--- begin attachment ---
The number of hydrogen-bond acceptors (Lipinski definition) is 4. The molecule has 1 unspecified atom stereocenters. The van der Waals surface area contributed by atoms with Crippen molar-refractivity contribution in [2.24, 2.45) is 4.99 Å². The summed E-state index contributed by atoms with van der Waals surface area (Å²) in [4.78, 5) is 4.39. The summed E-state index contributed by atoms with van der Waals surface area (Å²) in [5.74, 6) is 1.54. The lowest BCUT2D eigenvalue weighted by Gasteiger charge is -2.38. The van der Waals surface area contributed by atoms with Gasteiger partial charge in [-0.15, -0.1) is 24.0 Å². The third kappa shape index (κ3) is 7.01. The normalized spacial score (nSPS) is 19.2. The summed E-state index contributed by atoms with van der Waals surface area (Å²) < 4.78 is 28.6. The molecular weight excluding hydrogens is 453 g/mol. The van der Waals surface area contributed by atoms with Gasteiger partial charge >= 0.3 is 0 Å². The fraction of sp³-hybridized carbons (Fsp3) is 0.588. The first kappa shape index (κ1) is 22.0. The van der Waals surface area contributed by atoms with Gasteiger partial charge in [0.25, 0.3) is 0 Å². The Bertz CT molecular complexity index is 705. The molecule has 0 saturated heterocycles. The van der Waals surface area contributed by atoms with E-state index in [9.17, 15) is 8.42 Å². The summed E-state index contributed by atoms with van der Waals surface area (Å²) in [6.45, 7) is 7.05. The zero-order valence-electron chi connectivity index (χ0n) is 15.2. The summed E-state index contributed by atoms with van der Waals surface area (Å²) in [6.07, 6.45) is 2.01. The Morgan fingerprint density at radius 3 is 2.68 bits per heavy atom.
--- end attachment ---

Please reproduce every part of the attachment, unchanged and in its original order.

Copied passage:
The number of hydrogen-bond acceptors (Lipinski definition) is 4. The molecule has 1 unspecified atom stereocenters. The van der Waals surface area contributed by atoms with Crippen molar-refractivity contribution in [2.24, 2.45) is 4.99 Å². The summed E-state index contributed by atoms with van der Waals surface area (Å²) in [4.78, 5) is 4.39. The summed E-state index contributed by atoms with van der Waals surface area (Å²) in [5.74, 6) is 1.54. The lowest BCUT2D eigenvalue weighted by Gasteiger charge is -2.38. The van der Waals surface area contributed by atoms with Gasteiger partial charge in [-0.15, -0.1) is 24.0 Å². The third kappa shape index (κ3) is 7.01. The normalized spacial score (nSPS) is 19.2. The summed E-state index contributed by atoms with van der Waals surface area (Å²) < 4.78 is 28.6. The molecular weight excluding hydrogens is 453 g/mol. The van der Waals surface area contributed by atoms with Gasteiger partial charge >= 0.3 is 0 Å². The fraction of sp³-hybridized carbons (Fsp3) is 0.588. The first kappa shape index (κ1) is 22.0. The van der Waals surface area contributed by atoms with Gasteiger partial charge in [0.25, 0.3) is 0 Å². The Bertz CT molecular complexity index is 705. The molecule has 0 saturated heterocycles. The van der Waals surface area contributed by atoms with E-state index in [9.17, 15) is 8.42 Å². The summed E-state index contributed by atoms with van der Waals surface area (Å²) in [6.45, 7) is 7.05. The zero-order valence-electron chi connectivity index (χ0n) is 15.2. The summed E-state index contributed by atoms with van der Waals surface area (Å²) in [6.07, 6.45) is 2.01. The Morgan fingerprint density at radius 3 is 2.68 bits per heavy atom.